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8 of 8 people found the following review helpful By Truc on November 15, 2010
Format: Hardcover Verified Purchase
Mondale's account of a life in politics is a fascinating and nostalgic account of the days when people of good will and a desire to serve the public did not have to spend millions of dollars to buy an election, when civil discourse prevailed both on the campaign trail and in Congress and when single-issue demagogues did not pervert the legislative process by refusal to compromise for the greater good. Today, more than ever, we need men like Mondale in Washington - but today, more than ever, the such men of wisdom, foresight and compassion are unable or unwilling to enter or remain with that fray. A good read for folks of all political pursuasions as it is an example of the type of public servant we need to return to government if we are to appropriately deal with the issues confronting this country, both internally and internationally.
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2 of 2 people found the following review helpful By Amazon Customer on August 14, 2011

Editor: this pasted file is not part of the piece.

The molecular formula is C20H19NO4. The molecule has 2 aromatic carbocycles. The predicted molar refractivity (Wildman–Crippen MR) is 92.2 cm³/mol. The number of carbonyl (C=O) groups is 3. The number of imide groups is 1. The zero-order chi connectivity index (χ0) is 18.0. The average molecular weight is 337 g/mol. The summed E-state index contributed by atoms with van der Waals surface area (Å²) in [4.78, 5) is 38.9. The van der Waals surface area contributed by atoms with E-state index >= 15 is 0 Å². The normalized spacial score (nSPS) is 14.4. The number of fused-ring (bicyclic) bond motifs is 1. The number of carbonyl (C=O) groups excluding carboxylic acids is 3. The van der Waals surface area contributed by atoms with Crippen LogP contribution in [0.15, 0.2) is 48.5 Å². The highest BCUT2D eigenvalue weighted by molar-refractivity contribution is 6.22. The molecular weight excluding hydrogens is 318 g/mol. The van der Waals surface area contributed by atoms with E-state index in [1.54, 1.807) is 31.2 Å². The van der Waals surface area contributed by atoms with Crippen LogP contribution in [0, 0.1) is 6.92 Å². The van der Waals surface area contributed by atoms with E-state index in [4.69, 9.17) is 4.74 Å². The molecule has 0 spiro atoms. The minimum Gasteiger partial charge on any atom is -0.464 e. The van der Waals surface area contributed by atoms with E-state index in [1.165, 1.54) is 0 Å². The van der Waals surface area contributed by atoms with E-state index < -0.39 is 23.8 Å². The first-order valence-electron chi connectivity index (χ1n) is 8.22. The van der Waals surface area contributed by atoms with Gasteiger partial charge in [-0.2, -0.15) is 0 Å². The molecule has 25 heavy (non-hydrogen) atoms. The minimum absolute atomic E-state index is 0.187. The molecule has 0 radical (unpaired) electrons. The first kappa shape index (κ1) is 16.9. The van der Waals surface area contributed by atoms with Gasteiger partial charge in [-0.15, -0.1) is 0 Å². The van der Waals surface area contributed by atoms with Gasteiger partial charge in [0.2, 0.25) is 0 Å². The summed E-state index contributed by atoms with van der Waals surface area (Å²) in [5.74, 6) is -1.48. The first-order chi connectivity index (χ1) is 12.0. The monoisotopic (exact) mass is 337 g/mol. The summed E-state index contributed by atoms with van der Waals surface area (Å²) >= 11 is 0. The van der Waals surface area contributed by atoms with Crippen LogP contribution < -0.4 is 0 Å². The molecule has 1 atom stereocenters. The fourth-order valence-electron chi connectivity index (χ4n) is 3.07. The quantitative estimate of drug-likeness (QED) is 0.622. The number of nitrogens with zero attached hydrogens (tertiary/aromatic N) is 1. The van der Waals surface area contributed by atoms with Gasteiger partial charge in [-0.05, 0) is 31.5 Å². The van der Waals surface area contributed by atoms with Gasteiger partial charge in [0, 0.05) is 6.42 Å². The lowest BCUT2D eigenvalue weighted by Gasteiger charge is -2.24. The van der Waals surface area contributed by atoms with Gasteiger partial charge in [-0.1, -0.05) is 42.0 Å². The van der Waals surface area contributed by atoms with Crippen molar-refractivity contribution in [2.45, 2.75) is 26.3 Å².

Format: Hardcover
Former Vice President Walter Mondale has come out with a brand new, stunning account of his oft-underestimated political career. In this book Mondale writes about his time in the Minnesota halls of power, his role as Carter's number two and his own spectacularly disastrous yet honest run for president.

Much of Mondale's book is not just a rundown of the events during his political life but also an in-depth analysis of his times. Mondale, a protege of Hubert Humphrey (arguably one of the greatest presidents we never had), climbed nearly to the top in Washington during a transition: Democrats, long the occupants of the White House, were losing their hold on national elections. Thanks to the failures of Vietnam, the overreach of Lyndon Johnson's Great Society,and the chaos of civil rights, Republicans started to position themselves as the more sane and responsible party. The Republican comeback of 1968 (with Richard Nixon) and the conservative dominance of 1980 (with Ronald Reagan) ensured that Democrats, once the saviors of the nation styled after Franklin Roosevelt and his New Deal policies, were now a fringe, out of touch with America and only electable to national office by fluke; Jimmy Carter's near miss was a result of Nixon's self destruction and Bill Clinton's mandate-less elections the result of GOP bumbling.

One thing I can appreciate about Mondale is his unswerving sense of duty. Just as he and Carter were wedded to fixing human rights abuses during their administration, they were focused on showing America as a compassionate nation, enough so to ensure the Iran Hostage Crisis, a result of letting a sick man into the nation for medical care.